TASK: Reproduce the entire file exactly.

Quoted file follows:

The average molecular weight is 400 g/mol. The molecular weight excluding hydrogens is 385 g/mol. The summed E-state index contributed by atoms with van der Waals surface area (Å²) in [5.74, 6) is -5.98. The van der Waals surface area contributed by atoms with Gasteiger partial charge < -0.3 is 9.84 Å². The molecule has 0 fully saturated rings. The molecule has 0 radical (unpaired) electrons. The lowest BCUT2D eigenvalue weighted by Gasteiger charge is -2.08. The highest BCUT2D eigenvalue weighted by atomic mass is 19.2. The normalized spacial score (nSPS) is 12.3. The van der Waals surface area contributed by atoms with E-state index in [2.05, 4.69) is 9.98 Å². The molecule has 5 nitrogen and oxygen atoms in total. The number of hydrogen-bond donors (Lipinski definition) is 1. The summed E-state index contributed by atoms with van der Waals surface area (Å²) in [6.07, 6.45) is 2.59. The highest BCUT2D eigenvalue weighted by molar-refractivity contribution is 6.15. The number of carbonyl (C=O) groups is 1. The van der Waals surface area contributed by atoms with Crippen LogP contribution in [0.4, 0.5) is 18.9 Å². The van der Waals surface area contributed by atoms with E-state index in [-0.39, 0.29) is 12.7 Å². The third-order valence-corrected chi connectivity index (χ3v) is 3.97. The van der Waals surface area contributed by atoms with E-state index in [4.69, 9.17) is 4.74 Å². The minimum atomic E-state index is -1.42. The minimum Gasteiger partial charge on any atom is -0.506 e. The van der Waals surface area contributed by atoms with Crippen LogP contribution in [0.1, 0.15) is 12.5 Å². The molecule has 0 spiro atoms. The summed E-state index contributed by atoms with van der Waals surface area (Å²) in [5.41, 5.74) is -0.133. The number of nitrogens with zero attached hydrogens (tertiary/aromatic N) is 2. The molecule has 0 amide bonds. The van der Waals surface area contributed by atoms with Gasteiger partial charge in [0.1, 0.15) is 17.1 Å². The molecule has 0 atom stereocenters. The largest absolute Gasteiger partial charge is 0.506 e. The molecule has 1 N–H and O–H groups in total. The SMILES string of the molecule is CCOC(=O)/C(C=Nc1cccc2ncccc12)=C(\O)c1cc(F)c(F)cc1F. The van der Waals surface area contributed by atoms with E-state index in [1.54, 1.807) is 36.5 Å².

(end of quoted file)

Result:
The average molecular weight is 400 g/mol. The molecular weight excluding hydrogens is 385 g/mol. The summed E-state index contributed by atoms with van der Waals surface area (Å²) in [5.74, 6) is -5.98. The van der Waals surface area contributed by atoms with Gasteiger partial charge < -0.3 is 9.84 Å². The molecule has 0 fully saturated rings. The molecule has 0 radical (unpaired) electrons. The lowest BCUT2D eigenvalue weighted by Gasteiger charge is -2.08. The highest BCUT2D eigenvalue weighted by atomic mass is 19.2. The normalized spacial score (nSPS) is 12.3. The van der Waals surface area contributed by atoms with E-state index in [2.05, 4.69) is 9.98 Å². The molecule has 5 nitrogen and oxygen atoms in total. The number of hydrogen-bond donors (Lipinski definition) is 1. The summed E-state index contributed by atoms with van der Waals surface area (Å²) in [6.07, 6.45) is 2.59. The highest BCUT2D eigenvalue weighted by molar-refractivity contribution is 6.15. The number of carbonyl (C=O) groups is 1. The van der Waals surface area contributed by atoms with Crippen LogP contribution in [0.4, 0.5) is 18.9 Å². The van der Waals surface area contributed by atoms with E-state index in [-0.39, 0.29) is 12.7 Å². The third-order valence-corrected chi connectivity index (χ3v) is 3.97. The van der Waals surface area contributed by atoms with E-state index in [4.69, 9.17) is 4.74 Å². The minimum atomic E-state index is -1.42. The minimum Gasteiger partial charge on any atom is -0.506 e. The van der Waals surface area contributed by atoms with Crippen LogP contribution in [0.1, 0.15) is 12.5 Å². The molecule has 0 spiro atoms. The summed E-state index contributed by atoms with van der Waals surface area (Å²) in [5.41, 5.74) is -0.133. The number of nitrogens with zero attached hydrogens (tertiary/aromatic N) is 2. The molecule has 0 amide bonds. The van der Waals surface area contributed by atoms with Gasteiger partial charge in [0.1, 0.15) is 17.1 Å². The molecule has 0 atom stereocenters. The largest absolute Gasteiger partial charge is 0.506 e. The molecule has 1 N–H and O–H groups in total. The SMILES string of the molecule is CCOC(=O)/C(C=Nc1cccc2ncccc12)=C(\O)c1cc(F)c(F)cc1F. The van der Waals surface area contributed by atoms with E-state index in [1.54, 1.807) is 36.5 Å².